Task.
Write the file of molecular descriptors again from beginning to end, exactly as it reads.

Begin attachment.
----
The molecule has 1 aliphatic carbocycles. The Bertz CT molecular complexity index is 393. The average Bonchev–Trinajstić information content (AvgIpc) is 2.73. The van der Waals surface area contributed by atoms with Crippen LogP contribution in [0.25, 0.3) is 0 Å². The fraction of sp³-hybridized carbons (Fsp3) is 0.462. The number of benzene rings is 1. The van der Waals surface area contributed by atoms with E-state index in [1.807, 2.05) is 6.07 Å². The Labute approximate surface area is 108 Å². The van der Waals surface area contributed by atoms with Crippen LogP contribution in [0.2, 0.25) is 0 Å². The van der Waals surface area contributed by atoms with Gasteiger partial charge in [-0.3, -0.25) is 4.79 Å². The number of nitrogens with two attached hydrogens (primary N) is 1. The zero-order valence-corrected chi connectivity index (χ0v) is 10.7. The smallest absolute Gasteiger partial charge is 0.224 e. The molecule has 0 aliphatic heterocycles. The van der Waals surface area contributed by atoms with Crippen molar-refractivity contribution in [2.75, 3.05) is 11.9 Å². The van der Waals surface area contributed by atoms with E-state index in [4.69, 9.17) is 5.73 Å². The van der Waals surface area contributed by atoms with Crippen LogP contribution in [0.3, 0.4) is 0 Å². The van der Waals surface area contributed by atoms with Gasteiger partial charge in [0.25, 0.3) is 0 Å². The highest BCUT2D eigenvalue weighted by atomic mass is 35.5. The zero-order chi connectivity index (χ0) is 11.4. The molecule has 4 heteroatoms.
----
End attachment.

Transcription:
The molecule has 1 aliphatic carbocycles. The Bertz CT molecular complexity index is 393. The average Bonchev–Trinajstić information content (AvgIpc) is 2.73. The van der Waals surface area contributed by atoms with Crippen LogP contribution in [0.25, 0.3) is 0 Å². The fraction of sp³-hybridized carbons (Fsp3) is 0.462. The number of benzene rings is 1. The van der Waals surface area contributed by atoms with E-state index in [1.807, 2.05) is 6.07 Å². The Labute approximate surface area is 108 Å². The van der Waals surface area contributed by atoms with Crippen LogP contribution in [0.2, 0.25) is 0 Å². The van der Waals surface area contributed by atoms with Gasteiger partial charge in [-0.3, -0.25) is 4.79 Å². The number of nitrogens with two attached hydrogens (primary N) is 1. The zero-order valence-corrected chi connectivity index (χ0v) is 10.7. The smallest absolute Gasteiger partial charge is 0.224 e. The molecule has 0 aliphatic heterocycles. The van der Waals surface area contributed by atoms with Crippen molar-refractivity contribution in [2.75, 3.05) is 11.9 Å². The van der Waals surface area contributed by atoms with E-state index in [4.69, 9.17) is 5.73 Å². The van der Waals surface area contributed by atoms with Crippen LogP contribution in [0.3, 0.4) is 0 Å². The van der Waals surface area contributed by atoms with Gasteiger partial charge in [0.25, 0.3) is 0 Å². The highest BCUT2D eigenvalue weighted by atomic mass is 35.5. The zero-order chi connectivity index (χ0) is 11.4. The molecule has 4 heteroatoms.